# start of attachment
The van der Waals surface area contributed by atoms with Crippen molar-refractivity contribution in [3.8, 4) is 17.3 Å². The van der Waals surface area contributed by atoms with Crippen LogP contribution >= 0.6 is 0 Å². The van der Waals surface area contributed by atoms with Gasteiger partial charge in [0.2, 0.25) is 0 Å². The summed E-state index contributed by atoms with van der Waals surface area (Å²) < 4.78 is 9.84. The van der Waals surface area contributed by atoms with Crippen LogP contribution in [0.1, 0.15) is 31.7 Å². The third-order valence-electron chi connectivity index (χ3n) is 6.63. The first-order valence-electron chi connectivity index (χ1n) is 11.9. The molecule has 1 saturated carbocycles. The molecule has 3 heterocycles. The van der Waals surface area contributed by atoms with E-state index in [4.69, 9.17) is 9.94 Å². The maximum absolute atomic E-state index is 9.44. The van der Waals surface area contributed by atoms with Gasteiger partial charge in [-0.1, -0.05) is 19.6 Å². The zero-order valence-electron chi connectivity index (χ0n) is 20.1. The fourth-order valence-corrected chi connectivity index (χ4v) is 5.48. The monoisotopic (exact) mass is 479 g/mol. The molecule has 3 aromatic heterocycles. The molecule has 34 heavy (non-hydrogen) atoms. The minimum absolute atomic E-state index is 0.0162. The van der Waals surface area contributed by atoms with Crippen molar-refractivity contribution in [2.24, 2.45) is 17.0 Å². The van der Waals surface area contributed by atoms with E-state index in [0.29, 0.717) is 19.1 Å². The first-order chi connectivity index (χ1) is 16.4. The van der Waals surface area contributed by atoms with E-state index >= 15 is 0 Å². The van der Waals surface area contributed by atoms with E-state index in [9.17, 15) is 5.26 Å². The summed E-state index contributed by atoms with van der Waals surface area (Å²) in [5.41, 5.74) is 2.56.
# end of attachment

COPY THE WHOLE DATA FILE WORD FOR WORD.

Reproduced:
The van der Waals surface area contributed by atoms with Crippen molar-refractivity contribution in [3.8, 4) is 17.3 Å². The van der Waals surface area contributed by atoms with Crippen LogP contribution >= 0.6 is 0 Å². The van der Waals surface area contributed by atoms with Gasteiger partial charge in [0.2, 0.25) is 0 Å². The summed E-state index contributed by atoms with van der Waals surface area (Å²) < 4.78 is 9.84. The van der Waals surface area contributed by atoms with Crippen LogP contribution in [0.1, 0.15) is 31.7 Å². The third-order valence-electron chi connectivity index (χ3n) is 6.63. The first-order valence-electron chi connectivity index (χ1n) is 11.9. The molecule has 1 saturated carbocycles. The molecule has 3 heterocycles. The van der Waals surface area contributed by atoms with E-state index in [4.69, 9.17) is 9.94 Å². The maximum absolute atomic E-state index is 9.44. The van der Waals surface area contributed by atoms with Gasteiger partial charge in [-0.1, -0.05) is 19.6 Å². The zero-order valence-electron chi connectivity index (χ0n) is 20.1. The fourth-order valence-corrected chi connectivity index (χ4v) is 5.48. The monoisotopic (exact) mass is 479 g/mol. The molecule has 3 aromatic heterocycles. The molecule has 34 heavy (non-hydrogen) atoms. The minimum absolute atomic E-state index is 0.0162. The van der Waals surface area contributed by atoms with Crippen molar-refractivity contribution in [2.24, 2.45) is 17.0 Å². The van der Waals surface area contributed by atoms with E-state index in [0.29, 0.717) is 19.1 Å². The first-order chi connectivity index (χ1) is 16.4. The van der Waals surface area contributed by atoms with E-state index >= 15 is 0 Å². The van der Waals surface area contributed by atoms with E-state index in [9.17, 15) is 5.26 Å². The summed E-state index contributed by atoms with van der Waals surface area (Å²) in [5.41, 5.74) is 2.56.